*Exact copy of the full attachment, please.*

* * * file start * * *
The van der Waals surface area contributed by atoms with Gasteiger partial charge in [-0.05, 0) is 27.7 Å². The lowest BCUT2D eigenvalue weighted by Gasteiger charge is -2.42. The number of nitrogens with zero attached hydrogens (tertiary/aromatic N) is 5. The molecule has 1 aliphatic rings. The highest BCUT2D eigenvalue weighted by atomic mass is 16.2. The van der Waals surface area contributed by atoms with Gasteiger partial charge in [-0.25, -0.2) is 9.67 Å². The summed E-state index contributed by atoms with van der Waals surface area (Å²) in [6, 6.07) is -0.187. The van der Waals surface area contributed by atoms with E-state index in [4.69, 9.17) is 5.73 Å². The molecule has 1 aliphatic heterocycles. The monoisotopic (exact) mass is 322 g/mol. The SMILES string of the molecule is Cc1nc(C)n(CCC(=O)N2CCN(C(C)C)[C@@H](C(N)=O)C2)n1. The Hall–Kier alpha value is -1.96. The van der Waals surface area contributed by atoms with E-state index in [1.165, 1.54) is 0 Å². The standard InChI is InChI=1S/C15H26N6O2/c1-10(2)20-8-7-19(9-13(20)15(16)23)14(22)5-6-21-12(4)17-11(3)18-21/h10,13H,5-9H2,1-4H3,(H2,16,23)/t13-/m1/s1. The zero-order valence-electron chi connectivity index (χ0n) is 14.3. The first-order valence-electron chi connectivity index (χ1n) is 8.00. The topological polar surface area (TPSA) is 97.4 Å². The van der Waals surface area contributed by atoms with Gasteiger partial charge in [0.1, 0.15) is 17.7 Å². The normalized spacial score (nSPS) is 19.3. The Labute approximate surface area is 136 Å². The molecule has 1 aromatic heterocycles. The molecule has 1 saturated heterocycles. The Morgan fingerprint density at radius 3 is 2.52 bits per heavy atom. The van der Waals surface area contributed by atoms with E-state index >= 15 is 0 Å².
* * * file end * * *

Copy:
The van der Waals surface area contributed by atoms with Gasteiger partial charge in [-0.05, 0) is 27.7 Å². The lowest BCUT2D eigenvalue weighted by Gasteiger charge is -2.42. The number of nitrogens with zero attached hydrogens (tertiary/aromatic N) is 5. The molecule has 1 aliphatic rings. The highest BCUT2D eigenvalue weighted by atomic mass is 16.2. The van der Waals surface area contributed by atoms with Gasteiger partial charge in [-0.25, -0.2) is 9.67 Å². The summed E-state index contributed by atoms with van der Waals surface area (Å²) in [6, 6.07) is -0.187. The van der Waals surface area contributed by atoms with E-state index in [4.69, 9.17) is 5.73 Å². The molecule has 1 aliphatic heterocycles. The monoisotopic (exact) mass is 322 g/mol. The SMILES string of the molecule is Cc1nc(C)n(CCC(=O)N2CCN(C(C)C)[C@@H](C(N)=O)C2)n1. The Hall–Kier alpha value is -1.96. The van der Waals surface area contributed by atoms with E-state index in [1.165, 1.54) is 0 Å². The standard InChI is InChI=1S/C15H26N6O2/c1-10(2)20-8-7-19(9-13(20)15(16)23)14(22)5-6-21-12(4)17-11(3)18-21/h10,13H,5-9H2,1-4H3,(H2,16,23)/t13-/m1/s1. The zero-order valence-electron chi connectivity index (χ0n) is 14.3. The first-order valence-electron chi connectivity index (χ1n) is 8.00. The topological polar surface area (TPSA) is 97.4 Å². The van der Waals surface area contributed by atoms with Gasteiger partial charge in [0.1, 0.15) is 17.7 Å². The normalized spacial score (nSPS) is 19.3. The Labute approximate surface area is 136 Å². The molecule has 1 aromatic heterocycles. The molecule has 1 saturated heterocycles. The Morgan fingerprint density at radius 3 is 2.52 bits per heavy atom. The van der Waals surface area contributed by atoms with E-state index >= 15 is 0 Å².